FBI Developing System of Biometric Identification Data
Most people don’t question the criminal justice system’s database of fingerprints-after all, it’s a good way to prevent convicted criminals from getting teaching positions or government jobs. And, with the prevalence of television crime dramas, people have begun to accept the growing databases of DNA information.
But the FBI‘s latest plans for gathering information on United States citizens have some people demanding their privacy back.
The Washington Post recounts the FBI’s plan to invest $1 billion to develop a digital database of human characteristics. Officials expect the detail and specificity of characteristics recorded to provide the FBI with considerably improved identification capabilities.
Reports indicate that as of now, digital images of faces, fingerprints and palm patterns are already being collected. In the near future, officials reportedly expect to have iris patterns, face shapes, scars, speech patterns and even gaits noted in files.
Such information is known as “biometric data,” and has apparently been used by the Defense Department and Pentagon for some time already. The Department of Homeland Security, too, already uses iris scans as part of security checks in some airports, sources say.
But will this database of information, called “Next Generation Identification,” actually help law enforcers solve crimes by identifying criminals?
Recent studies raise worries about the accuracy of the technology used to gather and interpret biometric data.
According to sources, research conducted by the German government found that feature-identifying technology is currently not accurate enough to be of much use to police investigators. When used at times when ideal lighting wasn’t available (like dusk), the technology reportedly made correct identifications less than 20% of the time.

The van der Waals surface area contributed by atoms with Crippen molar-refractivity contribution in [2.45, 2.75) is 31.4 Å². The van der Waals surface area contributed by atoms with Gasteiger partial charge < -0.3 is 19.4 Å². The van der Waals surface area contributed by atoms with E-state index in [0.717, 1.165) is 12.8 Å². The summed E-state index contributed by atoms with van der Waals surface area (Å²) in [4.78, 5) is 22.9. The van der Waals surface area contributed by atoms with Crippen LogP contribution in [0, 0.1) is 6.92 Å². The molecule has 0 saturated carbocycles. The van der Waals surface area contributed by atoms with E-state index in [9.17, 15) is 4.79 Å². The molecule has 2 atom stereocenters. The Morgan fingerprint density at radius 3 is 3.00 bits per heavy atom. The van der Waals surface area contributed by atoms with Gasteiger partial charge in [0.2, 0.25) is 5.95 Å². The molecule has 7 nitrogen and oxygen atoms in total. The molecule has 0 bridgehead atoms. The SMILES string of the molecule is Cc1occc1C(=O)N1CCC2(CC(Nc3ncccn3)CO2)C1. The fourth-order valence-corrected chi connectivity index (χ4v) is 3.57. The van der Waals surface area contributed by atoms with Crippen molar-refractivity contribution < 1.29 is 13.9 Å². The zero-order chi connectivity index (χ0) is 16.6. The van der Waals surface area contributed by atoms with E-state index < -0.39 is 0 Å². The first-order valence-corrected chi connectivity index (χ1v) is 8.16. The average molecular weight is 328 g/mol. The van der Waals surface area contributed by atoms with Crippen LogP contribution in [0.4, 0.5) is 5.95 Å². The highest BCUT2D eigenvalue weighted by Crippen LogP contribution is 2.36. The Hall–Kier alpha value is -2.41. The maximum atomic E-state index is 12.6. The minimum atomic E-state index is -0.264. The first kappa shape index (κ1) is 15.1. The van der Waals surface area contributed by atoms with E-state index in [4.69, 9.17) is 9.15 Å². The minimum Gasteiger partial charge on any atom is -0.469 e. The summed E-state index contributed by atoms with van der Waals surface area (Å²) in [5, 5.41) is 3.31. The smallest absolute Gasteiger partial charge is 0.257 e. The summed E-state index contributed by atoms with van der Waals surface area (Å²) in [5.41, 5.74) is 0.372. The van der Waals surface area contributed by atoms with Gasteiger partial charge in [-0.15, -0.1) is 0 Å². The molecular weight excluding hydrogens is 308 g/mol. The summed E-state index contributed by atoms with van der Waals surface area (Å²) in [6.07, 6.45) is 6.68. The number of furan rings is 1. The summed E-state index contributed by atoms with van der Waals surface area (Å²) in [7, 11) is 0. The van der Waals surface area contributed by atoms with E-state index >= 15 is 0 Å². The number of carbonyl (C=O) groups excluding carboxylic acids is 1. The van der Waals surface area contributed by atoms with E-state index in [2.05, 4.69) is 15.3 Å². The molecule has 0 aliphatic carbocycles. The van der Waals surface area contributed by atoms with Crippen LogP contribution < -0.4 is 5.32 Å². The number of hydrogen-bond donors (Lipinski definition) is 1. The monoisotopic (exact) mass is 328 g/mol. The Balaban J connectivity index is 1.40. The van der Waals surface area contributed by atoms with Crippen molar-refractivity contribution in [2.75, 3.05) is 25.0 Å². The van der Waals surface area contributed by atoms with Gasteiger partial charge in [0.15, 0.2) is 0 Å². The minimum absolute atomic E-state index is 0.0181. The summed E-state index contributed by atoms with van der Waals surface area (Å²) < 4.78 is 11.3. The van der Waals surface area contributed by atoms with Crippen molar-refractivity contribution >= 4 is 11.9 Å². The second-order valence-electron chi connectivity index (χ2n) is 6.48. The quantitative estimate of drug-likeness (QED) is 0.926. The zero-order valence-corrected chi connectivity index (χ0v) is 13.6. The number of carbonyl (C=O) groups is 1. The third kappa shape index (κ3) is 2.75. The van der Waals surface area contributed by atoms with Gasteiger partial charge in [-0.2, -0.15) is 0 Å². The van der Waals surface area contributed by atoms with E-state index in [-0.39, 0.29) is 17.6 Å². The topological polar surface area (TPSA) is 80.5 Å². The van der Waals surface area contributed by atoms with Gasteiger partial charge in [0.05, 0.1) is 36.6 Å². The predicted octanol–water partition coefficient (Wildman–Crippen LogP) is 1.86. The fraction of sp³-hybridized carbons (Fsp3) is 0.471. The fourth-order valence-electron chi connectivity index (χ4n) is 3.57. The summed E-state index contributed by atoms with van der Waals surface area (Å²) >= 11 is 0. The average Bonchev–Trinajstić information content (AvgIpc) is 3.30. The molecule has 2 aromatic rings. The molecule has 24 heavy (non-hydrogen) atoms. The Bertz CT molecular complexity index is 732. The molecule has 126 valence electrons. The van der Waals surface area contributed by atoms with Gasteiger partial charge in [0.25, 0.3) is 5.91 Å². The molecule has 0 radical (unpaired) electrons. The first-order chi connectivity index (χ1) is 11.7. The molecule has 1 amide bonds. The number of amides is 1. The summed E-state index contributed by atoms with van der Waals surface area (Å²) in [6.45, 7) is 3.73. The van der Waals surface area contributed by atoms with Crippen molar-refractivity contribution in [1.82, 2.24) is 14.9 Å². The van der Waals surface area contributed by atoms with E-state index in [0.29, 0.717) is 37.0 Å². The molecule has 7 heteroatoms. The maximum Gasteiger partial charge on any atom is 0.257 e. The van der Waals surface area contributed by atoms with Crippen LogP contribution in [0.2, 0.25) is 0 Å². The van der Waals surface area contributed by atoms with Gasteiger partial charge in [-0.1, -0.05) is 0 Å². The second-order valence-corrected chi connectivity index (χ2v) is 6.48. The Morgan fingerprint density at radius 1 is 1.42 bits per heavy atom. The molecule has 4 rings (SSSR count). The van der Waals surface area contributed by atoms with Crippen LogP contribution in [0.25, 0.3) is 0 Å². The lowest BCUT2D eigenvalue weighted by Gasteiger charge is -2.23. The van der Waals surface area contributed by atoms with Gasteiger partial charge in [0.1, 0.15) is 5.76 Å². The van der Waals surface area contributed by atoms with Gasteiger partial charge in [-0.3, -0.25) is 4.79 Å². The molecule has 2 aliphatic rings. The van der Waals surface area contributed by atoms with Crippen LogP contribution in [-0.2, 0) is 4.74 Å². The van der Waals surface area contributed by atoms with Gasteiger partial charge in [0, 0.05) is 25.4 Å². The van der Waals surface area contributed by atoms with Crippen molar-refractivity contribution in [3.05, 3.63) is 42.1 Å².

That’s not exactly good news for those hoping to identify criminals in a crowd.
But, researchers reported, the technology is constantly improving. In the United States, technology developers are allegedly working on tools that would be able to identify iris patterns from distances up to 15 feet, and facial features from as much as 200 yards away.
The Denver Post reports that FBI workers hope to have the database work based on a fusion of identification information-iris, face shape, palm print, etc.-since compiled information offers a greater chance of correct identification than any single type of data.
Some people have raised concerns about the permanency of the databases, noting that correcting a wrongly documented credit card number is much easier than correcting a falsely-digitized and recorded iris scan.
Others are reportedly concerned that heavy reliance on physical identification will lead to a sort of national identification based on body type in the eyes of the law.
But proponents of Next Generation Identification believe greater access to information will aid forensic and criminal investigations significantly.
The FBI’s 10-year plan for developing and implementing its new identification technology will likely unfold in interesting ways in the coming years. If developments occur as expected, Next Generation Identification could change the face of the criminal justice system.